At Alaska Airlines Customer Innovation headquarters, the moment the students began their pitch, the dozen company leaders in attendance began taking notes, and then asking questions and soliciting the student’s perspective on wide raging issues from the usability of their web interface to competitive market analysis. Student team members Mackenzie, Kenny, Jordan and Tyler’s polished presentation skills left a strong impression on the leadership team. Their confidence, depth of knowledge and ability to respond quickly and thoughtfully to challenging questions will translate well to job interviews and future executive level presentations. From Jordan Barr’s perspective, “the most rewarding aspect of making our pitch to the Customer Innovations team at Alaska Airlines is the thought that our solution could be implemented in the company. It clearly shows that Alaska Airlines didn’t just do this to say they were involved—they did this because they truly want to innovate and do something different. It is an incredible feeling to know that they will be using our advice moving forward in their solutions—and it doesn’t hurt that they want to hire us.” Tyler Waterer commented, “Without Foster’s partnership with Alaska Airlines, we wouldn’t have had the opportunity to have this kind of learning experience (while) still in college.”
The success of the case competitions has focused on sourcing local businesses (past case companies have included: Microsoft, Amazon and Seattle City Light) and creating forward-looking cases on current issues the company is tackling. This approach of what should a company DO, not what they should have done creates urgency for the issue and maximizing the impact the students can make. Stay tuned to see student ideas take flight in other businesses.
Foster undergraduates Madeline Down and Natasha Tieu share their thoughts on the Second Annual Women’s Breakfast, which was organized by the Foster School’s EY Center for Undergraduate Career Advancement.
The Second Annual Women’s Breakfast was a success. The attendance from both employers and students was impressive. Women from many companies attended, including Wells Fargo Bank, Deloitte, Concur Technologies, Grant Thornton, KPMG, EY, PwC, West Monroe Partners, Eddie Bauer, The Boeing Company and Liberty Mutual Insurance.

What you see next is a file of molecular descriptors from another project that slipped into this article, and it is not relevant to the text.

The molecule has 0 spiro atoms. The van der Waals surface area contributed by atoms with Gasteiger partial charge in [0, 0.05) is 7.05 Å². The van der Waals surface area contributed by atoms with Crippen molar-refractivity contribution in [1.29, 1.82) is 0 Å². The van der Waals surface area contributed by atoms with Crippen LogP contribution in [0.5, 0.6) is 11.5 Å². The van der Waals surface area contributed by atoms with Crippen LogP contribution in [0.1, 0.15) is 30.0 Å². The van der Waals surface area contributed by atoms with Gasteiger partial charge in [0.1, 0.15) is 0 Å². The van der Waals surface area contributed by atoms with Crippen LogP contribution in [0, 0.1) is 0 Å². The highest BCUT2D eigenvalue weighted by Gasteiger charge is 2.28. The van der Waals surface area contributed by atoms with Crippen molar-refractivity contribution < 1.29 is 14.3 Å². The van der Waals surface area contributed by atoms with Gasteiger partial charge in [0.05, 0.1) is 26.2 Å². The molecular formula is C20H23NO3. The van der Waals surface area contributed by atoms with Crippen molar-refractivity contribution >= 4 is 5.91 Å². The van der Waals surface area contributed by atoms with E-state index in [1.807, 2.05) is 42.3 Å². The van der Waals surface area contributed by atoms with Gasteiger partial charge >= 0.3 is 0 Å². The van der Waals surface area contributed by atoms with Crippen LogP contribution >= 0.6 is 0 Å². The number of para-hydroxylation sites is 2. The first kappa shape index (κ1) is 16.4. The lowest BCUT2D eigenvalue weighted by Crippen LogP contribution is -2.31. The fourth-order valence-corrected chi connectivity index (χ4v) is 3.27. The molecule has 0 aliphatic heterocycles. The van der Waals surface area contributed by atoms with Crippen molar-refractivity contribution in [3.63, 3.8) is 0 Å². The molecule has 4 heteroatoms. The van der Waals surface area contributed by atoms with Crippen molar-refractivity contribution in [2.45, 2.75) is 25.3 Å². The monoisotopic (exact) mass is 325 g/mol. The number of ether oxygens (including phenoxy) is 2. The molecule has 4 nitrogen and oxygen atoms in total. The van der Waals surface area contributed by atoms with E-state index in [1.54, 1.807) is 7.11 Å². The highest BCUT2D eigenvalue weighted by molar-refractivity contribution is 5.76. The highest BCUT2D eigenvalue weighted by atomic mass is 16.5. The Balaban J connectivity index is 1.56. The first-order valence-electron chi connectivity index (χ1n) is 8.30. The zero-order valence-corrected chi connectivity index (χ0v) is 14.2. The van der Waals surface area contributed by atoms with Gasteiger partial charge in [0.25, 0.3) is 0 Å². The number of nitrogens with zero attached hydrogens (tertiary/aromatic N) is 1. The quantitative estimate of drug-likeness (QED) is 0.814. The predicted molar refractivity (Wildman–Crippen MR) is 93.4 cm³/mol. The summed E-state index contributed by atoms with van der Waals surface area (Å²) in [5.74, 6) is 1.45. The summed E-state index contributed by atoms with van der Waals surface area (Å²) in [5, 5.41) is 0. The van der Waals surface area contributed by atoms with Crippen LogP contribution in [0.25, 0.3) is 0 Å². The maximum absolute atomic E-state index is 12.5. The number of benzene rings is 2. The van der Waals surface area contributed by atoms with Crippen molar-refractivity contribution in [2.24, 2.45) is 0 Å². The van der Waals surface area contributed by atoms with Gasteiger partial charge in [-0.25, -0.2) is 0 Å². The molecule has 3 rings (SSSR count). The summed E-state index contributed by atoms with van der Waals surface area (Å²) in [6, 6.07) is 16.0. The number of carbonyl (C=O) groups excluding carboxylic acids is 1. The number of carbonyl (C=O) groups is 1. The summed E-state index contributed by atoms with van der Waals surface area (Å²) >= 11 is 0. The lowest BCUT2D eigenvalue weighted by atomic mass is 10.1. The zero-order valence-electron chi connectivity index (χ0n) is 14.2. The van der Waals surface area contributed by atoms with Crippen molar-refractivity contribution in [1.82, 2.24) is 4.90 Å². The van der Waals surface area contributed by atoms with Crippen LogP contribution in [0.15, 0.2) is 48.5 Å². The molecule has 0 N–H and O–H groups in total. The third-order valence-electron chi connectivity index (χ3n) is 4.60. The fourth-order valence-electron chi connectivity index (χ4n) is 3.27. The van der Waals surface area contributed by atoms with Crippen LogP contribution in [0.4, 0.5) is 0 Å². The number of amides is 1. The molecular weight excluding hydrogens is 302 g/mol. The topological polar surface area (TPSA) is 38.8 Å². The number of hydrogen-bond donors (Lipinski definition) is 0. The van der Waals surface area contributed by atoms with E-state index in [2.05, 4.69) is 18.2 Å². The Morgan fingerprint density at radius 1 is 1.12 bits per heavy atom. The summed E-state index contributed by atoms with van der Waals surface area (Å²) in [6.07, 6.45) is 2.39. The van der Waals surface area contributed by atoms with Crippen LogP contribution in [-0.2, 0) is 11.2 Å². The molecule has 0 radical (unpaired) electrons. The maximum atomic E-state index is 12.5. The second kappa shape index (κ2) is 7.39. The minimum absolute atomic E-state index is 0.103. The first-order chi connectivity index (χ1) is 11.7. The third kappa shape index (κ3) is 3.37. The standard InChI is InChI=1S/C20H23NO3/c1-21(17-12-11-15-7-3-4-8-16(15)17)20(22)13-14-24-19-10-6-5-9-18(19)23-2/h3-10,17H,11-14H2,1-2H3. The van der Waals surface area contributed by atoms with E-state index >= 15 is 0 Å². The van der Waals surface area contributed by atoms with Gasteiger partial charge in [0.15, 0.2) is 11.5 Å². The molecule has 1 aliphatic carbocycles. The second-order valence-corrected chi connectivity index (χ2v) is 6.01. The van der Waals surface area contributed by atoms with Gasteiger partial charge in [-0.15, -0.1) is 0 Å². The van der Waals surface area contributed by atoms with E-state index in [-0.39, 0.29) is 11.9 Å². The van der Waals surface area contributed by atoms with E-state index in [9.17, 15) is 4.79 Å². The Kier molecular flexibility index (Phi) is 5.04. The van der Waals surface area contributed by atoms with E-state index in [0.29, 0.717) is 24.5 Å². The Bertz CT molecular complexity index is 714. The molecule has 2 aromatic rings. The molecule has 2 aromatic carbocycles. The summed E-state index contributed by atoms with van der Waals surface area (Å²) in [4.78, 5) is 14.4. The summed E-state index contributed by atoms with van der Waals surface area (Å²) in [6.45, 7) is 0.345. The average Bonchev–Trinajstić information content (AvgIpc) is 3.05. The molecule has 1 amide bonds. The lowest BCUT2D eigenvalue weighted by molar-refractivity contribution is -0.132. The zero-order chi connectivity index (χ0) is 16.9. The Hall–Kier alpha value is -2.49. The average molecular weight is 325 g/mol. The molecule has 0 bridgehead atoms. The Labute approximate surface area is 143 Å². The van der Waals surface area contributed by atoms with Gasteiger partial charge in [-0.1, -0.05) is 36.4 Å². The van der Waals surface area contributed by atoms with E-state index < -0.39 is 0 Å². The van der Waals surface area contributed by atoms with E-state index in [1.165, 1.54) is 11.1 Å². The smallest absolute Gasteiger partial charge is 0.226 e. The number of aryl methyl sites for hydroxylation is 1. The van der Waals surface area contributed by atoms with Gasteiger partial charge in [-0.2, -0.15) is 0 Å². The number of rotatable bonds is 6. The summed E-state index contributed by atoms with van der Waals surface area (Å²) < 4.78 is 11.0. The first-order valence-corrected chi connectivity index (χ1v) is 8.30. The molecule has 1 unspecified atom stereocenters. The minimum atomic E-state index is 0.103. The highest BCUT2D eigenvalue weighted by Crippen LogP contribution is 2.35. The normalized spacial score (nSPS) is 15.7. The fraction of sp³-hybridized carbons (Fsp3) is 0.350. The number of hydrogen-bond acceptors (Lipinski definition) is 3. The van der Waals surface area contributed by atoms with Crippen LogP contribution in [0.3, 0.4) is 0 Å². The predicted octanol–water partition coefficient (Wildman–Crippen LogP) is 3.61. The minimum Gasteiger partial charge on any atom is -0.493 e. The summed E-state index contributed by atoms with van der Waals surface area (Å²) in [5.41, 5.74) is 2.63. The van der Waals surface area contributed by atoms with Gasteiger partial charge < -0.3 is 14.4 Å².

A highlight from the event was the keynote speech by Mary Knell, CEO of Wells Fargo, Washington and Western Canada. She spoke about the challenges and benefits of being a woman in business, and her experience at Wells Fargo and in other positions. Knell shared that there are many challenges related to family and work life, and the social expectation that women should not be the ‘bread-winner.’ However, society is changing and it is an extremely exciting time to be a woman in business. Knell is proof that all women are capable of having a successful career and a family at the same time. She definitely inspired me to keep working towards my goals, and not to let any adversity deter me from reaching them.
At the breakfast, it was amazing to see a room full of women, ranging from freshmen to professionals, getting together to discuss topics unique to women in business. You could feel the tremendous support we had for one another. As a woman in the business school, I look forward to attending next year and creating new contacts and connections within the professional world.
Foster Week of Service was a tremendous success, and we want to thank everyone within the community for making this possible. Because of your participation, we had a total of 805.5 volunteer hours dedicated to helping organizations across many different philanthropic causes.
Giving back to our community has always been an important aspect of the Foster School, and we hope to continue this event for years to come. Below are some highlights from a great week of service work. There were a wide range of events, surrounding causes such as environmental, health, education, diversity and global aid.
Alpha Kappa PsiRho Chapter worked to raise money for cancer research and patient support. Their team was able to raise more than $9,000 in concession sales at the Alaska Airlines Arena, of which $900 will be donated to the Leukemia & Lymphoma Society.
StartUp UW teamed up with Mercer Island High School to host an entrepreneurial challenge. Groups were given a $20 bill and went out to create their own ventures. After a week of hosting various fund-raising events, teams were able to raise $609, of which $549 will be donated to The Sophia Way.
Market Driven Investors worked with the Rainer Chamber of Commerce to procure items for their annual auction fundraising event. Students spent the week reaching out to potential donors and working directly with the chamber to strategize a successful procurement process.
Business Leaders in Healthcare worked with the Lifelong Aids Alliance on packet stuffing for the AIDS Action & Awareness (A3) Day.
Business Impact Group volunteered at the Boys and Girls Club of Renton Skyway, working with students on their social venture project, Marketplace. They also spent time talking with students about college preparation and playing gym games.
The Montlake Consulting Group organized a Foster Community Street Clean with students through campus and the University District.
AIESEC and CISB hosted a raffle fundraiser for disaster relief to donate proceeds to the National Alliance for Filipino Concerns.
Delta Sigma Pi and ALPFA co-hosted a dodgeball tournament to donate all proceeds to UNICEF for typhoon relief efforts.
The 2014 Foster Week of Service was generously sponsored by UPS and Target.
- Faculty perspectives, alumni happenings, student experiences, Seattle and Pacific Northwest community connections, and a taste of life around the Foster School.